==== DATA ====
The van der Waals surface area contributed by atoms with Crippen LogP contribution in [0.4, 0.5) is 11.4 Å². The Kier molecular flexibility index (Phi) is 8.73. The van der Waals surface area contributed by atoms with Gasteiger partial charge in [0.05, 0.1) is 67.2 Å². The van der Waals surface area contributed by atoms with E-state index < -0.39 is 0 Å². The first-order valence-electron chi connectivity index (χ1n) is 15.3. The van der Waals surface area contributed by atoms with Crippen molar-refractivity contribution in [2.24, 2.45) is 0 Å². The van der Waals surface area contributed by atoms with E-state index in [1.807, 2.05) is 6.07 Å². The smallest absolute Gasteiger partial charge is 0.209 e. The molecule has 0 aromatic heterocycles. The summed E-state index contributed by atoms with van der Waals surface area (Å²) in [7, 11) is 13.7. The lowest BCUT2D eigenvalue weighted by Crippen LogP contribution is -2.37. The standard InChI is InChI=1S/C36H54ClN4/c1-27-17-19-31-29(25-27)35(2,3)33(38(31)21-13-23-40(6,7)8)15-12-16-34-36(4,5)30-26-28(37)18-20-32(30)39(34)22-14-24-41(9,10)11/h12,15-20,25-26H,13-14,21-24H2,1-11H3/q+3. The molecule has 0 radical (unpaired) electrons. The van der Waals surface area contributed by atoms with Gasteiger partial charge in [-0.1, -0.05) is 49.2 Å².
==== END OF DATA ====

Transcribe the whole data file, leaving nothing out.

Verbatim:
The van der Waals surface area contributed by atoms with Crippen LogP contribution in [0.4, 0.5) is 11.4 Å². The Kier molecular flexibility index (Phi) is 8.73. The van der Waals surface area contributed by atoms with Gasteiger partial charge in [0.05, 0.1) is 67.2 Å². The van der Waals surface area contributed by atoms with E-state index < -0.39 is 0 Å². The first-order valence-electron chi connectivity index (χ1n) is 15.3. The van der Waals surface area contributed by atoms with Crippen molar-refractivity contribution in [2.24, 2.45) is 0 Å². The van der Waals surface area contributed by atoms with E-state index in [1.807, 2.05) is 6.07 Å². The smallest absolute Gasteiger partial charge is 0.209 e. The molecule has 0 aromatic heterocycles. The summed E-state index contributed by atoms with van der Waals surface area (Å²) in [7, 11) is 13.7. The lowest BCUT2D eigenvalue weighted by Crippen LogP contribution is -2.37. The standard InChI is InChI=1S/C36H54ClN4/c1-27-17-19-31-29(25-27)35(2,3)33(38(31)21-13-23-40(6,7)8)15-12-16-34-36(4,5)30-26-28(37)18-20-32(30)39(34)22-14-24-41(9,10)11/h12,15-20,25-26H,13-14,21-24H2,1-11H3/q+3. The molecule has 0 radical (unpaired) electrons. The van der Waals surface area contributed by atoms with Gasteiger partial charge in [-0.1, -0.05) is 49.2 Å².